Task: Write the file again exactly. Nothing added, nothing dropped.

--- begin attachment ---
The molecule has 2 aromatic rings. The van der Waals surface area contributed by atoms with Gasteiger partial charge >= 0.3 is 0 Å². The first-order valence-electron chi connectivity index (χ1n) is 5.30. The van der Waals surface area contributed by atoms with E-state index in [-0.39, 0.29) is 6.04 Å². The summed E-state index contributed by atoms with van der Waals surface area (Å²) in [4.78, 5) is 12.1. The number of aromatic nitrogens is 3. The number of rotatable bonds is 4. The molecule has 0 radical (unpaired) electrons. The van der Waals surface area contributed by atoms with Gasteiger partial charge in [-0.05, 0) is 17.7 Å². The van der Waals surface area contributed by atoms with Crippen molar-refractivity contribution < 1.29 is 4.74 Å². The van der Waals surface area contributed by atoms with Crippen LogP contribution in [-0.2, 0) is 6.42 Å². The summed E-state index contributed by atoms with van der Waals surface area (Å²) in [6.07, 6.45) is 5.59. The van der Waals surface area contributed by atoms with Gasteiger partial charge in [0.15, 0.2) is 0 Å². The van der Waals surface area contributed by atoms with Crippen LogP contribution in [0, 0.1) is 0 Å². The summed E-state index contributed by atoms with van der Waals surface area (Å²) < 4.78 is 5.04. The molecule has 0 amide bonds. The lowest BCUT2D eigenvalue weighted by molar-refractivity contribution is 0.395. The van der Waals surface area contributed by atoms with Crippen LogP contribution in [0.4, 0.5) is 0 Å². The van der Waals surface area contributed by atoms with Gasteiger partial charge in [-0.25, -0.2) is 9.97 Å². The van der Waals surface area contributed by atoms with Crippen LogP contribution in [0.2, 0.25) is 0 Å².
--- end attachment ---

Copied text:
The molecule has 2 aromatic rings. The van der Waals surface area contributed by atoms with Gasteiger partial charge >= 0.3 is 0 Å². The first-order valence-electron chi connectivity index (χ1n) is 5.30. The van der Waals surface area contributed by atoms with E-state index in [-0.39, 0.29) is 6.04 Å². The summed E-state index contributed by atoms with van der Waals surface area (Å²) in [4.78, 5) is 12.1. The number of aromatic nitrogens is 3. The number of rotatable bonds is 4. The molecule has 0 radical (unpaired) electrons. The van der Waals surface area contributed by atoms with Gasteiger partial charge in [-0.05, 0) is 17.7 Å². The van der Waals surface area contributed by atoms with Crippen molar-refractivity contribution < 1.29 is 4.74 Å². The van der Waals surface area contributed by atoms with Crippen LogP contribution in [-0.2, 0) is 6.42 Å². The summed E-state index contributed by atoms with van der Waals surface area (Å²) in [6.07, 6.45) is 5.59. The van der Waals surface area contributed by atoms with Gasteiger partial charge in [0.15, 0.2) is 0 Å². The van der Waals surface area contributed by atoms with Crippen LogP contribution in [0, 0.1) is 0 Å². The summed E-state index contributed by atoms with van der Waals surface area (Å²) < 4.78 is 5.04. The molecule has 0 amide bonds. The lowest BCUT2D eigenvalue weighted by molar-refractivity contribution is 0.395. The van der Waals surface area contributed by atoms with Crippen LogP contribution in [0.4, 0.5) is 0 Å². The van der Waals surface area contributed by atoms with Gasteiger partial charge in [-0.25, -0.2) is 9.97 Å². The van der Waals surface area contributed by atoms with Crippen LogP contribution in [0.2, 0.25) is 0 Å².